Bruton says strong economy to blame for teacher shortages
Teacher unions insist two-tier pay gap is causing ‘crisis’ in filling short-term absences
Steven Poole from Ballyfermot College and Minister for Education Richard Bruton at the launch of the PLC evaluation review at Liberties College, Dublin
Minister for Education Richard Bruton has said the growing economy is linked to shortages of substitute teachers in schools.
School managers and principals say difficulties sourcing qualified teachers to fill in for maternity leave or other short-term absences in schools are now reaching “crisis” levels.
While teacher unions insist lower pay-scales for new entrants are to blame, Mr Bruton said higher levels of employment were a key factor.
“Substitution is a particular problem. If you have a very short-term substitution – and we have an economy with strong employment – it is harder to find someone to fill those positions,” he told reporters on Tuesday.
He said teaching remained a “brilliant career opportunity”, with a starting salary of €36,000 for new entrants. He was looking at ways of helping to ensure a bigger pool of substitute teachers was available.
The measures under consideration include extending the period a teacher on a career break may work, as well as encouraging more retired teachers to fill substitution gaps.
“The overall picture is one where we are growing rapidly the number of teachers we employ. We’ve restored guidance counselling, we’ve reduced the pupil-teacher ratio at primary level twice, so we are creating opportunities for full-time, permanent positions,” said Mr Bruton.
“There are difficulties in substitution. I recognise that, and will address the situation with stakeholders in education. It remains a very strong employment opportunity for younger people – many of whom come with a fantastic vocation to do the best for young people.”
Teacher unions say lower pay scales, along with difficulties facing young teachers in securing full-time work, are leading to more teachers moving abroad or leaving the profession altogether.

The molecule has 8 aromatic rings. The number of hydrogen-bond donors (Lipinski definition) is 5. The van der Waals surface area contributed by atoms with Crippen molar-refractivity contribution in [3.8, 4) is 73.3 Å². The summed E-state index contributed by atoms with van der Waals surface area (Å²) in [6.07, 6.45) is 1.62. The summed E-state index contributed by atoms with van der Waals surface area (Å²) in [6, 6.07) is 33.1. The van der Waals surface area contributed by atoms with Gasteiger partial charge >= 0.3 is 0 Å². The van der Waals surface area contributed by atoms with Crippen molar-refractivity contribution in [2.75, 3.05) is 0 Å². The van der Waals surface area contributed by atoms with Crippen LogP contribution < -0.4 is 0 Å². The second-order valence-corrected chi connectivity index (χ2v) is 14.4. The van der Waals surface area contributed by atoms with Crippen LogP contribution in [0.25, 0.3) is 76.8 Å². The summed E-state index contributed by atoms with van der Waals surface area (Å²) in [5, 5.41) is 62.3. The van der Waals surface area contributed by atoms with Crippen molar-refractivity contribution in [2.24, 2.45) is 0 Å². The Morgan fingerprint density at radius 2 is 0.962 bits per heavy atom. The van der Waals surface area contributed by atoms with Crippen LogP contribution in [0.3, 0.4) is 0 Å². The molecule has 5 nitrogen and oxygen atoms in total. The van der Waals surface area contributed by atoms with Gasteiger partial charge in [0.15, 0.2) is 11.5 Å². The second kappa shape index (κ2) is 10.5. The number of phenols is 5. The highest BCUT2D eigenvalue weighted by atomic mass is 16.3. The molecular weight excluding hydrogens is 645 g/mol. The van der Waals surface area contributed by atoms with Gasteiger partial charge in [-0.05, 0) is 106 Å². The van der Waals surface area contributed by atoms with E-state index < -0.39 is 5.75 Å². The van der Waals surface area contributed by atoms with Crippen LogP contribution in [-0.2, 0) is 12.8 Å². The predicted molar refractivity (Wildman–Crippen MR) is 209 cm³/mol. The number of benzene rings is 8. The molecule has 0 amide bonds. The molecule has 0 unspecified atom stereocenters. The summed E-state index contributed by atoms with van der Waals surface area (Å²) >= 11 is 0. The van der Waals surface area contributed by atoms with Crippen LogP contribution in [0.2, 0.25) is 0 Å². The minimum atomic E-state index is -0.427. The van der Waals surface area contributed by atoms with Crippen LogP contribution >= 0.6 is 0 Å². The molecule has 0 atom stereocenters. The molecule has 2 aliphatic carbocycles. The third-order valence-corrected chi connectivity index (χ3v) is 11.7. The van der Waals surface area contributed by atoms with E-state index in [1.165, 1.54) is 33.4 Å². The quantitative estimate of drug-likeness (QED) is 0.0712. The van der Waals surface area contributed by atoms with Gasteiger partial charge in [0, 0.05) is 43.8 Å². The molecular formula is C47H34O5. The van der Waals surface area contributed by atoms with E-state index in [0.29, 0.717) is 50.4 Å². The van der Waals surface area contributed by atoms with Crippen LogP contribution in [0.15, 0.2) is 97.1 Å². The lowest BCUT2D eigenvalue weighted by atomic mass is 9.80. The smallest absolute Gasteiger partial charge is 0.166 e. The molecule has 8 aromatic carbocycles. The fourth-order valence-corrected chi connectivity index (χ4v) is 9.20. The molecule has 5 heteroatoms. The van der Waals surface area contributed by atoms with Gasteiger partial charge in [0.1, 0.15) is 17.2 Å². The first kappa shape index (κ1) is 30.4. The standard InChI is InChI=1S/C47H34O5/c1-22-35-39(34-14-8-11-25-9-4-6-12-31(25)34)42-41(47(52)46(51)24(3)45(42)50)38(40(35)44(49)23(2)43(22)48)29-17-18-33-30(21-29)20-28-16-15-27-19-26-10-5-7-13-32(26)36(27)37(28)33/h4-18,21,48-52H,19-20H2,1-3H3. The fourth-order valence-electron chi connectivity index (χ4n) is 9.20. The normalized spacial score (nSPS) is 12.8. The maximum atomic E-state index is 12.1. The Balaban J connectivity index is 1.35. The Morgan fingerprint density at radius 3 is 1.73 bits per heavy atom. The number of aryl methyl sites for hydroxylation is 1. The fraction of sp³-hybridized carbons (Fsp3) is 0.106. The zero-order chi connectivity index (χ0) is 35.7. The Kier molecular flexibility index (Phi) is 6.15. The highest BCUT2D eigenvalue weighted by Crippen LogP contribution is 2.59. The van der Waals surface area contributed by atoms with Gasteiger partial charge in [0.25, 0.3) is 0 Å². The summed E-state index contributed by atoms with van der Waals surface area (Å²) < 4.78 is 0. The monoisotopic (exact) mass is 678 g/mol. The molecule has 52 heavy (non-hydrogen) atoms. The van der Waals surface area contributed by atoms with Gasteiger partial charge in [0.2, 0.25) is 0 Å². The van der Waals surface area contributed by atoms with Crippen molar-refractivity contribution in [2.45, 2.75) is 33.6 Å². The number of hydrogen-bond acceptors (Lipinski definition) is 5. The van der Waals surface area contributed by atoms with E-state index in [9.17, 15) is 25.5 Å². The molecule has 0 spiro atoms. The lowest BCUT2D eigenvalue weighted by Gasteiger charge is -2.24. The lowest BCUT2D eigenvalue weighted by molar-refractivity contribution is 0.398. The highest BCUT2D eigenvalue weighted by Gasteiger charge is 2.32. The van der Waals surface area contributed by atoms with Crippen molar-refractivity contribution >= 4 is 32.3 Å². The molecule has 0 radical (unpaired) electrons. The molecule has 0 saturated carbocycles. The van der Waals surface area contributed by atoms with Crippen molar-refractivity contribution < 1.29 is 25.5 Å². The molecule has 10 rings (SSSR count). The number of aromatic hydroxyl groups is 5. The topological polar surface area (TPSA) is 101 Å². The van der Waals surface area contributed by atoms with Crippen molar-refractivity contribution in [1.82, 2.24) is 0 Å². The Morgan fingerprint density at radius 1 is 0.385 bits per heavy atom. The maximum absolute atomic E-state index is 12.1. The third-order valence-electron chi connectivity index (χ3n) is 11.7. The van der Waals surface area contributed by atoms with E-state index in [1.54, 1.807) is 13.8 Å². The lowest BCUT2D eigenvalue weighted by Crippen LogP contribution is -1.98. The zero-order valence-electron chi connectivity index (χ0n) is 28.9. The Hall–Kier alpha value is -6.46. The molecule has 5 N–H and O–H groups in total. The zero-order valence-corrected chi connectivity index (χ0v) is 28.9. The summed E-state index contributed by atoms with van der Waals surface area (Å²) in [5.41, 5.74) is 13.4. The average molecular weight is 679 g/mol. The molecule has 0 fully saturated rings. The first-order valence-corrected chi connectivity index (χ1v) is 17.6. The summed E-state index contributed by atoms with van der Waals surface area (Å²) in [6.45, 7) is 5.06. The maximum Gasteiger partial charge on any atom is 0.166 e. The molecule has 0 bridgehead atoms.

They have also warned of a “collapse” in numbers applying to train as secondary teachers in particular, and say the status of teaching risks being damaged.
However, Mr Bruton said the number of graduates emerging from teacher-training course has remained relatively steady, and that some 5,000 teachers have been recruited over the past two years.
When asked if he was concerned at the drop in applications for post-primary teacher training, he said: “There is a lot of competition out there with a recovering economy, and there are a lot of different routes people can go. But we are seeing steady number of graduates coming out – 3,000 each year – that should be enough to meet our needs.”
Mr Bruton acknowledged there were “pinch points” in key subjects such as science, Irish and other languages at second level. To tackle this he was looking at measures to “make it easier” for specialists in certain areas to complete a master’s degree to become qualified to teach.
Separately, Mr Bruton has acknowledged that Post-Leaving Cert (PLC) courses needed to do more to respond to skills gaps in the labour market.
A major review of the sector by the ESRI has found that while PLCs boost employment prospects and access to higher education for learners, the sector has not moved with the times to meet a major shift in the kind of jobs available.
Mr Bruton said courses would have to meet “employment relevance”tests, and demonstrate their impact through a new performance framework. He said existing staff across PLCs could be upskilled to meet these labour market shifts.
There are more than 32,000 learners enrolled on PLC courses, with costs per student estimated to be €5,200 or about €160 million a year.
Mr Bruton said he felt the sector was delivering value for money, but there was always room for improvement.
He said the numbers securing employment or progression into higher education were a strong endorsement of the PLC sector.